This isn’t quite right. Given certain assumptions, the BGV shows that a space time manifold which has been undergoing inflation on average over its history must have an initial moment. It is not clear that those assumptions actually hold for our universe, nor that our universe has, on average, been inflating over its whole history.

    Furthermore, even if the BGV does hold for our universe, that simply tells us that time had an initial moment. It does not claim that the universe was ever non-existent. Quite the contrary, if the universe had a first moment, the universe certainly existed in that moment; and there are no moments of time prior to the first. Whether time is past-infinite or past-finite, it remains true that the universe has existed for all time.

    That’s already a lot to deal with, so I will leave it with those responses, for now. If you’re interested, I’ve written a great deal about the KCA on my own blog, and I’d welcome your input.

    Liked by 1 person

    1. Thank you, for your comment, sir.
      Just to preface this, I do not actually believe the KCA succeeds in proving what it has to prove, for reasons I did not wish to bring up in the post for the sake of my target audience (laypeople who have close to no formal philosophical education). I just wanted to put up a traditional defense of the Kalam (mostly borrowed from Craig and a few other apologists) with a defense of the premises that comes from the way they defend it, not necessarily from the way I would defend it.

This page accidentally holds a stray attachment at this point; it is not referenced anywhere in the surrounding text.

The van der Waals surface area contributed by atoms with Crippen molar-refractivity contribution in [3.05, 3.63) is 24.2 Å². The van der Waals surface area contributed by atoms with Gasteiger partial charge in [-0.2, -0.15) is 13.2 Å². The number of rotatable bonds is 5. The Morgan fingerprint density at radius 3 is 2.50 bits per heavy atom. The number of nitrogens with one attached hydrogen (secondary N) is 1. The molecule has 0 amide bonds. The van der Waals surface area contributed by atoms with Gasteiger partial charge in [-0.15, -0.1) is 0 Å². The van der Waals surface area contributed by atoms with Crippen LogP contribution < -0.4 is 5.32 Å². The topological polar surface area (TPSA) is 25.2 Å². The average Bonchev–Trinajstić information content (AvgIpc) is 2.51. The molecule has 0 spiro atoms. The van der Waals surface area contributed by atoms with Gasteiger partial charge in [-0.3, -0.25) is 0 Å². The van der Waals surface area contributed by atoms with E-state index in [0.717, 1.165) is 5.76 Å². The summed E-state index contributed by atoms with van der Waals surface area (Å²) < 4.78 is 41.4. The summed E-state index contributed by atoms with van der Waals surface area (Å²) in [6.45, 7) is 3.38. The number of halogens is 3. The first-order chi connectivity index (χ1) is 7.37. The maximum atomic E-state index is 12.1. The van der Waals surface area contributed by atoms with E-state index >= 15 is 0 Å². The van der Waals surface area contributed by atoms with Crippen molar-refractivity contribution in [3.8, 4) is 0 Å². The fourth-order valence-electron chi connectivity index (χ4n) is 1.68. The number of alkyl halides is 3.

Thank you for pointing out my misunderstanding of the mathematical concepts. I’m not a mathematician and so I left in whatever I’ve understood from reading a few works on the Kalam argument (including al-Kindi’s original argument and Craig’s most recent formulation in Reasonable Faith). My personal denial of actual infinities came from an intuitive understanding of what they were, for reasons similar to the ones Craig delineates, and so I’m not familiar with the more theoretical ideas. I’d love to read up on it, though, so if there is anything that you could recommend, I would be most grateful. Something at a beginner’s level, though, given that my understanding of anything in mathematics beyond the Grade 12 level isn’t that great.

      About the BGV, my understanding of it came from watching a few videos about it online, and reading Craig’s accounts of it, including an email that Vilenkin sent him that stated that Craig was using the BGV correctly, except that Vilenkin wouldn’t go as far as to say the cause was God. You can find that email here: https://www.reasonablefaith.org/writings/question-answer/honesty-transparency-full-disclosure-and-the-borde-guth-vilenkin-theorem/
      It is all too plausible that I’ve misunderstood it, but I don’t think that I’ve said anything that isn’t consistent with the above source.